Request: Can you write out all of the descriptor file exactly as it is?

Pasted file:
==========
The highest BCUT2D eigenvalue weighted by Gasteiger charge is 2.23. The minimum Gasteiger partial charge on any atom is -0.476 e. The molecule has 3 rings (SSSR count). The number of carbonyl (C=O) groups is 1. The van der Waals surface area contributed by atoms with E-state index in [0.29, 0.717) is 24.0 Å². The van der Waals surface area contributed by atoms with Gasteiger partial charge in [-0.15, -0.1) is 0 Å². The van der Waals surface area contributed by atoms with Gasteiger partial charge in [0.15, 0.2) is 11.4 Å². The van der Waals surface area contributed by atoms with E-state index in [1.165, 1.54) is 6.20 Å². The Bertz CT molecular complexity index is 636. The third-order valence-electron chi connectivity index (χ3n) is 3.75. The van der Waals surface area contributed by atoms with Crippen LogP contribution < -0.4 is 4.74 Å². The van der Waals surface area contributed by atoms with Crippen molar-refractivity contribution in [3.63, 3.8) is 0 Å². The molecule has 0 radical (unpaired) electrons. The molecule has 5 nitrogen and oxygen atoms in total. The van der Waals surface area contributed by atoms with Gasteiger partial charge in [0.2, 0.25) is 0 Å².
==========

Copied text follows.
The highest BCUT2D eigenvalue weighted by Gasteiger charge is 2.23. The minimum Gasteiger partial charge on any atom is -0.476 e. The molecule has 3 rings (SSSR count). The number of carbonyl (C=O) groups is 1. The van der Waals surface area contributed by atoms with E-state index in [0.29, 0.717) is 24.0 Å². The van der Waals surface area contributed by atoms with Gasteiger partial charge in [-0.15, -0.1) is 0 Å². The van der Waals surface area contributed by atoms with Gasteiger partial charge in [0.15, 0.2) is 11.4 Å². The van der Waals surface area contributed by atoms with E-state index in [1.165, 1.54) is 6.20 Å². The Bertz CT molecular complexity index is 636. The third-order valence-electron chi connectivity index (χ3n) is 3.75. The van der Waals surface area contributed by atoms with Crippen LogP contribution < -0.4 is 4.74 Å². The van der Waals surface area contributed by atoms with Crippen molar-refractivity contribution in [3.63, 3.8) is 0 Å². The molecule has 0 radical (unpaired) electrons. The molecule has 5 nitrogen and oxygen atoms in total. The van der Waals surface area contributed by atoms with Gasteiger partial charge in [0.2, 0.25) is 0 Å².